Nuclear students win award

(Left to right) Nuclear engineering graduate students Devon Drey, Edward Duchnowski and Robert Kile won top research awards from the U.S. Department of Energy.

Three University of Tennessee students received awards for their research papers in nuclear engineering and technology.

The U.S. Department of Energy, through the Office of Nuclear Fuel Cycle and Supply Chain, sponsor the Innovations of Nuclear Technology R&D Awards, a competition for university students. They have several awards for different categories of nuclear technology, as well as awards based on school criteria and funding.

Three students from UT won awards in the 2021 competition. Devon Drey, a doctoral student in nuclear engineering, won first place in the Material Recovery category, while nuclear engineering doctoral student Robert Kile and master’s recipient Edward Duchnowski both received awards in the competition for universities with less than $600 million in science and engineering funding.

Drey’s research paper focused on how nuclear materials and nuclear waste react on the atomic scale. He studied these materials by altering their composition and environment. He accomplished this by using the spallation neutron source at the Oak Ridge National Laboratory, which creates neutron beams to show atom movement. Drey said that his research using these techniques is some of the first of its kind. Through these methods, he found that atoms don’t react randomly. Instead, they react in an ordered way that only appears random.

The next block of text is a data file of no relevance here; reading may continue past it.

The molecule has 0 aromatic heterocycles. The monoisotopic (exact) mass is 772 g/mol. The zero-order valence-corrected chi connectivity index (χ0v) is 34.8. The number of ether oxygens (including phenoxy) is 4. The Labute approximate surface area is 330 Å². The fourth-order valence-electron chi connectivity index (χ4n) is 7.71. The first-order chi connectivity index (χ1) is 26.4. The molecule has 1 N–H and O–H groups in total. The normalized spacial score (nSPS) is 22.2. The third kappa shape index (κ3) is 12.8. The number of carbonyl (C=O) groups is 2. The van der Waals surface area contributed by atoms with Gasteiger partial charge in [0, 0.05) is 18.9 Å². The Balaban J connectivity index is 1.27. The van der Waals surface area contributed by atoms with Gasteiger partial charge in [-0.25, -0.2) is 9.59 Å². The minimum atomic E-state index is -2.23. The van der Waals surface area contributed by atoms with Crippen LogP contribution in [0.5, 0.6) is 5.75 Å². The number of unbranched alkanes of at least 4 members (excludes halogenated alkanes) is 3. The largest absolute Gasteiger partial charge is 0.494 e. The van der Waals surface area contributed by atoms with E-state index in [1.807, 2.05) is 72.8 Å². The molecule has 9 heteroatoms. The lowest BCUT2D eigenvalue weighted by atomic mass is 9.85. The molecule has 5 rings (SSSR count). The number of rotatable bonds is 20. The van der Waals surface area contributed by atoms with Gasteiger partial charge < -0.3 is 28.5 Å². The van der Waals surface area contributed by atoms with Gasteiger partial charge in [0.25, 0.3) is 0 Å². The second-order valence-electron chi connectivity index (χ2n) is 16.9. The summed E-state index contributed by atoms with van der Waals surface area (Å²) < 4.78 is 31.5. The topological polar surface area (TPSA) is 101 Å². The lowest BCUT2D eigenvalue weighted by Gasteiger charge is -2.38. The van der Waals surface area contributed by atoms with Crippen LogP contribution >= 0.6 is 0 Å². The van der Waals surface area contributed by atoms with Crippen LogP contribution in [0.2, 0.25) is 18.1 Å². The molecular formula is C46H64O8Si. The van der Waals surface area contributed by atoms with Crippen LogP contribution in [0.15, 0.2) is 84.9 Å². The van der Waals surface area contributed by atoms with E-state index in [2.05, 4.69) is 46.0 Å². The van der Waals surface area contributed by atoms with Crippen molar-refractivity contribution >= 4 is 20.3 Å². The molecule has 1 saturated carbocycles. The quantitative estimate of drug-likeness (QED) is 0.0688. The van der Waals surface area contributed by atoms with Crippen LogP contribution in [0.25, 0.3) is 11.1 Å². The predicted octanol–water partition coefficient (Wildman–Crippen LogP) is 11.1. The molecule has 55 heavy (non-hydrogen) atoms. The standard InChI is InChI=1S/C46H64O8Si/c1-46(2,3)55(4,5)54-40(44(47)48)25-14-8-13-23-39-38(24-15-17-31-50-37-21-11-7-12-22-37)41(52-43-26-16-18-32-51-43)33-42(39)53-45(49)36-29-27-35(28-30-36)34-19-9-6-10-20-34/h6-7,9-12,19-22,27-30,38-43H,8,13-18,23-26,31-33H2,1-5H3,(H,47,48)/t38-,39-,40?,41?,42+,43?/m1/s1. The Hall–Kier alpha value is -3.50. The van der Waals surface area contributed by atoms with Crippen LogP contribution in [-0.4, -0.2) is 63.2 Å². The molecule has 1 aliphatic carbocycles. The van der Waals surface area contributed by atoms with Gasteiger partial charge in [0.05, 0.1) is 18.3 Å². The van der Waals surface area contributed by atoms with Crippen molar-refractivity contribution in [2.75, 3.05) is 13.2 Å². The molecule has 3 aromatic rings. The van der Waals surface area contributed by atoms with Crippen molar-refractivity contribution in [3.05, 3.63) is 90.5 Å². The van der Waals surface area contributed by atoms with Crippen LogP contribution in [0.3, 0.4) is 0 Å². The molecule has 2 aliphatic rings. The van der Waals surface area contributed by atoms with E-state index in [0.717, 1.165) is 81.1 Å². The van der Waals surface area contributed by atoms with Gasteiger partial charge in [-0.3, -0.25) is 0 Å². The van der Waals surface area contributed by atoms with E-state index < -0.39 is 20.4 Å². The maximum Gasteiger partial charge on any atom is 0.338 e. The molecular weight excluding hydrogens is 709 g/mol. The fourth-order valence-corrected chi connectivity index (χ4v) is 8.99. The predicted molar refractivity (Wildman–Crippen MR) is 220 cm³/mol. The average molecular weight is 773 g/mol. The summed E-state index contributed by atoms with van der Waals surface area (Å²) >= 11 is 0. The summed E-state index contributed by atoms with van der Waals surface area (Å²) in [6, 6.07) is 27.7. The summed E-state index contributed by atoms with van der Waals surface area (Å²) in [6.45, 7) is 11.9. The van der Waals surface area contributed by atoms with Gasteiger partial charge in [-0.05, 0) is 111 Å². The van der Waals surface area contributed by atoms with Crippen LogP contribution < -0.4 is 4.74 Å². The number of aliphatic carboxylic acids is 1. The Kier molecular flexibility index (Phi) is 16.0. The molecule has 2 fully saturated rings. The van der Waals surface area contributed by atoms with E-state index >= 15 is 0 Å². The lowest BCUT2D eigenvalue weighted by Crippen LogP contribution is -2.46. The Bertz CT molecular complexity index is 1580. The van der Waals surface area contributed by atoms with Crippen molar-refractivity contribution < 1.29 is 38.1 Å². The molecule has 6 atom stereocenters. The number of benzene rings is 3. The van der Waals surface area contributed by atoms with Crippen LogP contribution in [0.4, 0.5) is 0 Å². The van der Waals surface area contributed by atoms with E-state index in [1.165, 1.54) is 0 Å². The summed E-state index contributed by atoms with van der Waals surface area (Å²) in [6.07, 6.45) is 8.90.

“I think that’s actually what really makes this paper special, is that we have this material that people have been looking at off and on for the last 40 years, but they’ve only been using the standard techniques,” Drey said. “But, by using our connections to Oak Ridge, we are actually able to do (an) extremely advanced, very unique technique of studying it, and all the sudden, we’re showing data that people have never seen before.”

Kile’s and Duchnowski’s papers detailed nuclear reactors. Kile’s paper focused on computer models that test nuclear reactor designs. He tested the designs through disaster scenarios, analyzed the data and sent the results back to the designers, along with his paper detailing the process. Duchnowski’s paper tested the safety of newer reactors that use gas cooling technology.

“The paper that I’ve been working at was looking at material to be implemented in the next generation of nuclear power plants, to enhance their performance, while still maintaining their safety,” Duchnowski said.

Kile and Duchnowski work in the same research group at UT. They both won under the same award category and both will receive a cash prize of $1,500.

Drey won first place the Material Recovery category. He will receive $3,000 as well as an all-expenses paid trip to speak about his paper at the American Nuclear Society’s Winter Conference in Washington D.C.

Perhaps surprisingly, none of the three students had much prior experience in writing research papers. They separately took advice from their advisors and their peers in putting the papers together.